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  The tilt effect in DOAS observations

Lampel, J., Wang, Y., Hilboll, A., Beirle, S., Sihler, H., Pukite, J., et al. (2017). The tilt effect in DOAS observations. Atmospheric Measurement Techniques, 10(12), 4819-4831. doi:10.5194/amt-10-4819-2017.

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Lampel, J.1, Author           
Wang, Y.1, Author           
Hilboll, Andreas2, Author
Beirle, S.1, Author           
Sihler, H.1, Author           
Pukite, J.1, Author           
Platt, U.1, Author           
Wagner, T.1, Author           
1Satellite Remote Sensing, Max Planck Institute for Chemistry, Max Planck Society, ou_1826293              
2external, ou_persistent22              


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 Abstract: Experience of differential atmospheric absorption spectroscopy (DOAS) shows that a spectral shift between measurement spectra and reference spectra is frequently re- quired in order to achieve optimal fit results, while the straightforward calculation of the optical density proves in- ferior. The shift is often attributed to temporal instabilities of the instrument but implicitly solved the problem of the tilt effect discussed/explained in this paper. Spectral positions of Fraunhofer and molecular absorption lines are systematically shifted for different measurement ge- ometries due to an overall slope – or tilt – of the intensity spectrum. The phenomenon has become known as the tilt ef- fect for limb satellite observations, where it is corrected for in a first-order approximation, whereas the remaining com- munity is less aware of its cause and consequences. It is caused by the measurement process, because atmo- spheric absorption and convolution in the spectrometer do not commute. Highly resolved spectral structures in the spec- trum will first be modified by absorption and scattering pro- cesses in the atmosphere before they are recorded with a spectrometer, which convolves them with a specific instru- ment function. In the DOAS spectral evaluation process, however, the polynomial (or other function used for this pur- pose) accounting for broadband absorption is applied after the convolution is performed. In this paper, we derive that changing the order of the two modifications of the spectra leads to different results. Assum- ing typical geometries for the observations of scattered sun- light and a spectral resolution of 0.6 nm, this effect can be interpreted as a spectral shift of up to 1.5 pm, which is con- firmed in the actual analysis of the ground-based measure- ments of scattered sunlight as well as in numerical radiative transfer simulations. If no spectral shift is allowed by the fit- ting routine, residual structures of up to 2.5 × 10 − 3 peak-to- peak are observed. Thus, this effect needs to be considered for DOAS applications aiming at an rms of the residual of 10 − 3 and below.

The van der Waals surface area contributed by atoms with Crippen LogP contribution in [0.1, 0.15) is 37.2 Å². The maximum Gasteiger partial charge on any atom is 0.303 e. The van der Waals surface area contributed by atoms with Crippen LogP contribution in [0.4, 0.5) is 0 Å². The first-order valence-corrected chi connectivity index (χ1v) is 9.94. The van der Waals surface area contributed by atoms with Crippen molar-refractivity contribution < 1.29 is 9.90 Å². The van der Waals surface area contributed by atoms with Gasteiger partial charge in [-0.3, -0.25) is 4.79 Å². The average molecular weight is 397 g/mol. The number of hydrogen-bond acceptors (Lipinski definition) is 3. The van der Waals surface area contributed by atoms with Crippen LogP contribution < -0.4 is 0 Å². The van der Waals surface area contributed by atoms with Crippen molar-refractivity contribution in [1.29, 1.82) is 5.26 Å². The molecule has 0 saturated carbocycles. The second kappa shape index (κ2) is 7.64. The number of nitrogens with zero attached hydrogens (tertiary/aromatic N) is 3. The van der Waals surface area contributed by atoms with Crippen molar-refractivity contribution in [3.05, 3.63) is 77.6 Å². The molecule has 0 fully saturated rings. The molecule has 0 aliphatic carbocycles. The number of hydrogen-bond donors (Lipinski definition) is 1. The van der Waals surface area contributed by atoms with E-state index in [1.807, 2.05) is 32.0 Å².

Language(s): eng - English
 Dates: 2017
 Publication Status: Issued
 Pages: -
 Publishing info: -
 Table of Contents: -
 Rev. Type: -
 Identifiers: ISI: 000417736100001
DOI: 10.5194/amt-10-4819-2017
 Degree: -



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Title: Atmospheric Measurement Techniques
  Abbreviation : AMT
Source Genre: Journal
Publ. Info: Göttingen : European Geosciences Union, Copernicus
Pages: - Volume / Issue: 10 (12) Sequence Number: - Start / End Page: 4819 - 4831 Identifier: ISSN: 1867-1381
CoNE: https://pure.mpg.de/cone/journals/resource/1867-1381